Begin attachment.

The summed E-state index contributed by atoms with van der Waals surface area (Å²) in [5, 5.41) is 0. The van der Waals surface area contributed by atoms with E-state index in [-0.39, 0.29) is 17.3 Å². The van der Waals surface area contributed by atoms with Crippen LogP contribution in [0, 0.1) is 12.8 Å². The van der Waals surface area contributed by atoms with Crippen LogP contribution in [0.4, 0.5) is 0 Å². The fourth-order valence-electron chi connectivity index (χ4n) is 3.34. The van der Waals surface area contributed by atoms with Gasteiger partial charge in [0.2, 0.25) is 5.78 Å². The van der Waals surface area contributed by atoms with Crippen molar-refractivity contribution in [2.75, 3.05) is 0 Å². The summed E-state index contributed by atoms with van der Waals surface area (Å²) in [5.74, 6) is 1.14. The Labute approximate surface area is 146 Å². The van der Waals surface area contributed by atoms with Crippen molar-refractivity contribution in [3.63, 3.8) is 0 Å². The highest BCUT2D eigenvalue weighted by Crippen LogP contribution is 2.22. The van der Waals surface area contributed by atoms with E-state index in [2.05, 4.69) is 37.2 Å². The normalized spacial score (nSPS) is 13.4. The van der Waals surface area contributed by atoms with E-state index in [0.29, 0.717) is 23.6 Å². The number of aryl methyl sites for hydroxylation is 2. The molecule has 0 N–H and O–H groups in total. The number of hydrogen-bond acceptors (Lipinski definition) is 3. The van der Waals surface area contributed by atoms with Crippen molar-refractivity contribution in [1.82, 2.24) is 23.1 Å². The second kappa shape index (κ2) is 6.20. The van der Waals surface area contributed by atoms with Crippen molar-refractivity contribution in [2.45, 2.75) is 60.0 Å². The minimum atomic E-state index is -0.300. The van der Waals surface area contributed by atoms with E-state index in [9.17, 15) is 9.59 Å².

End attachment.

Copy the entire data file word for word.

The summed E-state index contributed by atoms with van der Waals surface area (Å²) in [5, 5.41) is 0. The van der Waals surface area contributed by atoms with E-state index in [-0.39, 0.29) is 17.3 Å². The van der Waals surface area contributed by atoms with Crippen LogP contribution in [0, 0.1) is 12.8 Å². The van der Waals surface area contributed by atoms with Crippen LogP contribution in [0.4, 0.5) is 0 Å². The fourth-order valence-electron chi connectivity index (χ4n) is 3.34. The van der Waals surface area contributed by atoms with Gasteiger partial charge in [0.2, 0.25) is 5.78 Å². The van der Waals surface area contributed by atoms with Crippen molar-refractivity contribution in [2.75, 3.05) is 0 Å². The summed E-state index contributed by atoms with van der Waals surface area (Å²) in [5.74, 6) is 1.14. The Labute approximate surface area is 146 Å². The van der Waals surface area contributed by atoms with Crippen molar-refractivity contribution in [3.63, 3.8) is 0 Å². The highest BCUT2D eigenvalue weighted by Crippen LogP contribution is 2.22. The van der Waals surface area contributed by atoms with E-state index in [2.05, 4.69) is 37.2 Å². The normalized spacial score (nSPS) is 13.4. The van der Waals surface area contributed by atoms with E-state index in [0.29, 0.717) is 23.6 Å². The number of aryl methyl sites for hydroxylation is 2. The molecule has 0 N–H and O–H groups in total. The number of hydrogen-bond acceptors (Lipinski definition) is 3. The van der Waals surface area contributed by atoms with Crippen molar-refractivity contribution in [1.82, 2.24) is 23.1 Å². The second kappa shape index (κ2) is 6.20. The van der Waals surface area contributed by atoms with Crippen molar-refractivity contribution in [2.45, 2.75) is 60.0 Å². The minimum atomic E-state index is -0.300. The van der Waals surface area contributed by atoms with E-state index in [9.17, 15) is 9.59 Å².